[OPE] Robert J. Samuelson on "deleveraging" as a process

From: Jurriaan Bendien <adsl675281@tiscali.nl>
Date: Mon Feb 09 2009 - 14:15:05 EST

Money flows into developing countries have collapsed. In 2009, they may be down 82 percent from 2007, forecasts the Institute of International Finance http://www.iif.com/. Companies in these countries (Brazil, India and others) have $100 billion of maturing debts in the first half of 2009. The IIF worries that much of this debt won't be refinanced. Scarce credit spreads the global slump.

So, we've gone from too much credit to too little. Contrary to popular wisdom, banks -- institutions that take deposits -- aren't the main problem. In December, total U.S. bank credit stood at $9.95 trillion, up 8 percent from a year earlier, reports the Federal Reserve. Business, consumer and real estate loans all increased. True, lending was down 4.7 percent from the monthly peak in October. But considering there's a recession, when people borrow less and banks toughen lending standards, the drop hasn't been disastrous.

The real collapse has occurred in securities markets. Since the 1980s, many debts (mortgages, credit card debts) have been "securitized" into bonds and sold to investors -- pension funds, mutual funds, banks and others. Here, credit flows have vaporized, reports Thomson Financial. In 2007, securitized auto loans totaled $73 billion; in 2008, they were $36 billion. In 2007, securitized commercial mortgages for office buildings and other projects totaled $246 billion; in 2008, $16 billion. These declines were typical.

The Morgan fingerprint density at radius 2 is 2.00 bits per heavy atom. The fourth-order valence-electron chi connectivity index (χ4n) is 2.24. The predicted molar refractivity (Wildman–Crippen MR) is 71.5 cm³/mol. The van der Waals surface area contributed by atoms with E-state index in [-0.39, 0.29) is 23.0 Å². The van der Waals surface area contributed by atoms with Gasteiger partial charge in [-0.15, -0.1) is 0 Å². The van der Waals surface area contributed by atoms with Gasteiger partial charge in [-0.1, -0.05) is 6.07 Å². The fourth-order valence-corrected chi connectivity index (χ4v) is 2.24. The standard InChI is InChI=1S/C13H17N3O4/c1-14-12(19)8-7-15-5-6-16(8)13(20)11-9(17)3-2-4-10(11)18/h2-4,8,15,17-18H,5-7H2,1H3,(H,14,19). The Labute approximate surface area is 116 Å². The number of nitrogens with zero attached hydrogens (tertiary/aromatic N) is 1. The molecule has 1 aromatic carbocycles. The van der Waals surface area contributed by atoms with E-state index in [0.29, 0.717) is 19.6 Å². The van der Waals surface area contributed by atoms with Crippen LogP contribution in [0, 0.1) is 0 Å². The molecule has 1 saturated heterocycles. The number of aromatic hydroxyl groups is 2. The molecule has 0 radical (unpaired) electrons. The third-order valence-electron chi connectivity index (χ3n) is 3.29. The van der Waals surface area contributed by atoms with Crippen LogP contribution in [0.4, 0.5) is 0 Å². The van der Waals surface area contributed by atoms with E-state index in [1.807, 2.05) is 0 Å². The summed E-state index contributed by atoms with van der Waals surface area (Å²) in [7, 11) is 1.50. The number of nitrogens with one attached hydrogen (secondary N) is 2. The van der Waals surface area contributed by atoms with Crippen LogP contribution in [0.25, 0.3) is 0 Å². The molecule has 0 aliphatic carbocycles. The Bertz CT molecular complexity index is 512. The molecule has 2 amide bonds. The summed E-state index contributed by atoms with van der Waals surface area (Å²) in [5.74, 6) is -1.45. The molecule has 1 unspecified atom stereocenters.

Given the previous lax mortgage lending, some retrenchment was inevitable. But what started as a reasonable reaction to the housing bubble has become a broad rejection of securitized lending. Terrified creditors prefer to buy "safe" U.S. Treasury securities. The low rates on Treasuries (0.5 percent on one-year bills) measure this risk aversion.

Somehow, the void left by shrinking securitization must be filled. There are three possibilities: (a) securitization revives spontaneously -- investors again buy bonds backed by mortgages and other loans; (b) commercial banks or other financial institutions replace securitization by expanding their lending; or (c) the government substitutes its lending for private lending. Until now, it's been mostly (c). http://www.washingtonpost.com/wp-dyn/content/article/2009/02/08/AR2009020801707.html?hpid=opinionsbox1

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